These three categories can be useful to keep in mind when you are coming up with your QA inputs, to ensure that your overall scorecard mix addresses each and every one of these ideas.
You can almost think in terms of:
- Who are we?
- Who are they?
- What do the regulators require from us?
One final point to remember is, as Daniel says: “There is no magic set of performance standards; they do not exist. What works for a hospital is not going to work for a credit card company.”
It’s very important to take the time and effort to go through this exercise properly for your particular organization.
Understand Your Customer Experience Pyramid
The CX Pyramid is an interesting concept, as it shows how a customer evaluates their experience with you across three different elements.
The three elements of the CX Pyramid – which is a Forrester Model that was adapted from Elizabeth B. N. Sanders’ paper “CONVERGING PERSPECTIVES: Product Development Research for the 1990s” – are:
Enjoyable (Top Layer) – “I feel good about that.”
Easy (Middle Layer) – “I didn’t have to work hard.”
Meets Needs (Bottom Layer) – ” I accomplished my goal.”
What relevance does this have to QA? you may ask. Well, you can apply the logic of meeting each of these three customer needs when determining your scoring criteria.
Daniel says: “I find it very useful, when I start to gather together all of my different performance standards, to filter them through this pyramid, to make sure that we are addressing the ‘meets needs’, the ‘ease’ and the ‘emotion’.”
This final point of planning what kind of emotional outcome you would like customers to have is something that’s gaining a lot of momentum within the contact centre space.
If you can define the emotions that drive value for you and work those into your service delivery vision, coaching and, of course, QA scorecards, you can start to evoke some really positive and beneficial emotions from your customers.
For more on the topic of emotion within customer experience, read our article: 7 Steps to Evoke the Emotions You Want From Your Customers
Remember, Not Everything Has an Equal Weight
Now that you have a batch of criteria, you are going to have to lay them out into a scorecard. But not every performance standard on your QA form should have equal weight.
For example, many believe that tone of voice matters more than what the advisor says in a greeting. You may also think that in a live chat, empathy will matter more than grammatical errors.
What “matters” will ultimately reflect whether your brand is customer- or business-orientated, as your CX vision performance standards, customer expectation standards and regulatory standards don’t need to make up a third of the scorecard each.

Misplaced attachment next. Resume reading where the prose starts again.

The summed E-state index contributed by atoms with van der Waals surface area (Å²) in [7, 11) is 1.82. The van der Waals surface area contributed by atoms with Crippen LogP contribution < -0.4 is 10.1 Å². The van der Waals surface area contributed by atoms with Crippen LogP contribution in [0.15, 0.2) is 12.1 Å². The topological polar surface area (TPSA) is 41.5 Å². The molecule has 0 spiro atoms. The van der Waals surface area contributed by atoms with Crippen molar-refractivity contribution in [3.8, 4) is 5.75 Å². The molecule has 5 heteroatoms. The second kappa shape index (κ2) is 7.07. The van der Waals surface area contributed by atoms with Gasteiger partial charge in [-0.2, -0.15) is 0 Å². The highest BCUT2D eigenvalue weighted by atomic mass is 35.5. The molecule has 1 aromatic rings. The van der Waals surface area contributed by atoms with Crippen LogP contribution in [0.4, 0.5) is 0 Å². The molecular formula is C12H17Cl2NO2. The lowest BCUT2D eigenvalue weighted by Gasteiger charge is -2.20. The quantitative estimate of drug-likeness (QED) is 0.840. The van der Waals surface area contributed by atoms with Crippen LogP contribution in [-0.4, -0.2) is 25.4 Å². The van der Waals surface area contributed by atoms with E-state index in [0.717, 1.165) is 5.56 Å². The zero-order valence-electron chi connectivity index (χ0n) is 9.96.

These weightings should signal to advisors the areas that matter most, so you are again setting the right expectations…
“These weightings should signal to advisors the areas that matter most, so you are again setting the right expectations,” adds Daniel.
Of course, you can’t change these weightings every day or every week, that would be very chaotic, but it is unlikely that you will get your scorecard balance right at the first try.
To assess the effectiveness of your QA scorecard, you should be looking for correlation between QA scores and other customer experience metrics and testing the scorecard with teams of analysts. This will also help to remove any scorecard subjectivity.
Also, as Tersea – one of our readers – suggests: “Revisit quality scorecards every time a new product is introduced, as a minimum, and make this action part of regular service planning.”
You’re Either Helping or You’re Keeping Score
When you are sitting next to an advisor and talking to them specifically about their interaction, you are doing either one of two things: helping them or keeping score.
If you have a form and there is a score on there, no matter how good a discussion you have with your advisors, they will only have one thought in their mind: what’s my score?
In addition, when you have a scoring system where 85% equates to a pass, if the advisor gets 86%, they are happy with that, they’ve passed. So, subconsciously, many advisors will feel like they don’t need to listen any more.
“Remember, when you’re holding up a score, you’re judging them. You’re taking a position of power and putting them into a subservient position,” says Daniel.
You’re not necessarily helping advisors by only giving them a score, you’re just telling them how they did on one particular call.
“It’s very difficult to coach to a score and, while people do need a gauge for how they are doing, you’re not necessarily helping advisors by only giving them a score, you’re just telling them how they did on one particular call.”